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Prevention and Health Promotion Could Save Medicare $1.4 Trillion Over 10 Years

Les Masterson, for HealthLeaders Media, July 30, 2009

Government health promotion and prevention programs for pre-Medicare and Medicare populations could save the country as much as $1.4 trillion over 10 years—and add on average as many as 6 years on Medicare beneficiaries' lives, according to a new Center for Health Research at Healthways report.

Today's report, Potential Medicare Savings Through Prevention & Health Risk Reduction, found that focusing on programs that keep people healthy and reduce health risk factors, and manage chronic conditions—before and during Medicare eligibility—can have long-term cost savings. In fact, though these programs could extend beneficiaries' lives, the researchers found the cost savings associated with keeping people healthier would offset the extra years of life and coverage expenses that the federal government would have to pay for under Medicare.

"In this report, we clearly showed that you can, in fact, reduce risk and this does increase life expectancy, but you can still achieve savings over the course of a lifetime," says Elizabeth Rula, PhD, lead researcher at the CHR.

With baby boomers reaching Medicare age, the Medicare population is expected to jump from 45 million to nearly 80 million by 2030. Couple that fact with the healthcare reform debate in Washington and one can see why healthcare thought leaders and policymakers are searching for programs and savings to bend the healthcare cost curve.

In its research, the CHR worked with Ingenix Consulting to develop several scenarios that examined the financial impact of improving beneficiaries' health before they enter Medicare as well as lowering health risks and extending their lives while in Medicare.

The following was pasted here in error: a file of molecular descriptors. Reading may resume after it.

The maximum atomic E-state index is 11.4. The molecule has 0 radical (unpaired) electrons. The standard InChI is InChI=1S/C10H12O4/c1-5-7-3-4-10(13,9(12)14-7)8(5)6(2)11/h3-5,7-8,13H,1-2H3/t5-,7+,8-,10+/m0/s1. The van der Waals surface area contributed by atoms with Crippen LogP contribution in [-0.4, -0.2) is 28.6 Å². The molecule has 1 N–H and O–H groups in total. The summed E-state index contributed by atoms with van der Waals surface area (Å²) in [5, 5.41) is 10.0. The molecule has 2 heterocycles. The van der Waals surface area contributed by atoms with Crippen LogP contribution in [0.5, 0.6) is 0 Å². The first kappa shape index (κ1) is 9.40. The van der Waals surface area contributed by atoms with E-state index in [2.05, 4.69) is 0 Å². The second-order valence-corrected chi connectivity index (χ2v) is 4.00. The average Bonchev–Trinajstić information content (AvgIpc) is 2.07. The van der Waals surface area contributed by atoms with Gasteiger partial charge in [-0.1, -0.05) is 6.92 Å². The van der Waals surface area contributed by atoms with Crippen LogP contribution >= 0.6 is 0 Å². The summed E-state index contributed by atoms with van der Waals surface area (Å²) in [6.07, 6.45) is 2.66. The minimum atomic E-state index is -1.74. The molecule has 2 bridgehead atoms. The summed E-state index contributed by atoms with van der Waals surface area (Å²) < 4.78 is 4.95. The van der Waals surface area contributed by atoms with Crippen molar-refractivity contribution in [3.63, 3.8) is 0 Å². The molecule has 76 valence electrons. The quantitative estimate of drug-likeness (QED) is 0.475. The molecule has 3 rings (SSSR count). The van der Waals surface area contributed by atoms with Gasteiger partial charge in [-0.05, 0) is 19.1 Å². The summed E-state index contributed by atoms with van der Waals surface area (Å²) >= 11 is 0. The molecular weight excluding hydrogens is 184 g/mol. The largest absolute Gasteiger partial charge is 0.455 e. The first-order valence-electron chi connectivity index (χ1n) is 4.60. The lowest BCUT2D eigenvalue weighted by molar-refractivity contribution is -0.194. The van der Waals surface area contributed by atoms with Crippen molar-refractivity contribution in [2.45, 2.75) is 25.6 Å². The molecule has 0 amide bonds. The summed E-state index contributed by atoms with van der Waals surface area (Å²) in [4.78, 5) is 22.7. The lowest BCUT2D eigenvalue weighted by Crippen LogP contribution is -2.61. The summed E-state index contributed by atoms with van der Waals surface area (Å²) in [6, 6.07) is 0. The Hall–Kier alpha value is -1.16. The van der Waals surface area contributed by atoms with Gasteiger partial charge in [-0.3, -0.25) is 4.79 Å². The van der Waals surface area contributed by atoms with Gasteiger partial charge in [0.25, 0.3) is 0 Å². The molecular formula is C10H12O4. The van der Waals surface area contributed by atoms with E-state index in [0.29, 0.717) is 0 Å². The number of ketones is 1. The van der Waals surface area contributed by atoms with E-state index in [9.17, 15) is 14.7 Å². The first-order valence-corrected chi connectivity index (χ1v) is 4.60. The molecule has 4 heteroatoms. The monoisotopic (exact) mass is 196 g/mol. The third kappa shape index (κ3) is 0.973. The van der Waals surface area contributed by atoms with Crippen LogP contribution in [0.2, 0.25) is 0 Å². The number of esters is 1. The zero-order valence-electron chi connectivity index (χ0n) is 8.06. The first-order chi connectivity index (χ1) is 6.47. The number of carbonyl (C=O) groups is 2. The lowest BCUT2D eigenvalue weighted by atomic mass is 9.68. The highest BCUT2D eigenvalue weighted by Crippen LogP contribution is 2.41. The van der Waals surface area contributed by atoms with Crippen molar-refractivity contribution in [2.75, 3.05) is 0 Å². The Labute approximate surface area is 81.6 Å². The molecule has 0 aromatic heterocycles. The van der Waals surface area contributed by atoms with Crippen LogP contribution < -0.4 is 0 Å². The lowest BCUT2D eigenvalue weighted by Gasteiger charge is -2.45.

The model used Medicare Parts A and B data from the 5% Sample Limited Data Set for the years 2002-2006, Medicare Trust Fund enrollment projections, and Vital Statistics age/gender-specific mortality rates to provide estimates of average Medicare costs based on age and stratified health risk.

The model found that the government spends an average of $174,000 per beneficiary over the course of a life in the program. In other words, the 37.5 million seniors in Medicare fee-for-service in 2005 will cost $6.5 trillion over their lifetimes.

The researchers found a range of potential savings through a combination of health promotion, prevention, and chronic care management initiatives before and after the age of 65. The gross savings estimates ranged between $652 billion and $1.4 trillion over 10 years (in 2008 dollars) and include:

  • A modest scenario that reduces risk prior to and during the years of Medicare by increasing the promotion of low-risk individuals at age 65 from 54% to 65% and preventing 10% of upward risk transitions.

  • The larger savings were found by increasing the low-risk population at 65 from 54% to 75% and preventing 50% of upward risk transitions that otherwise occur during the Medicare years.

Though the savings projected are gross and not net savings, Wilkins says that costs of these wellness and prevention programs should not eclipse more than 30% of the savings.

The researchers did not have any specific prevention and disease management programs in mind, but they suggested some examples, such as smoking cessation, cardiac disease management, and health club memberships for older adults with diabetes.

Anne Wilkins, executive vice president, chief strategy officer at Healthways, says the programs could be split into three categories: keeping healthy people healthy; helping people with modifiable lifestyle risks, such as being overweight and lacking physical activity, change their behaviors; and assisting people who already have health conditions, such as diabetes, better manage their conditions.

"This paper opens up the discussion on prevention and wellness for the pre-65 population," says Wilkins.

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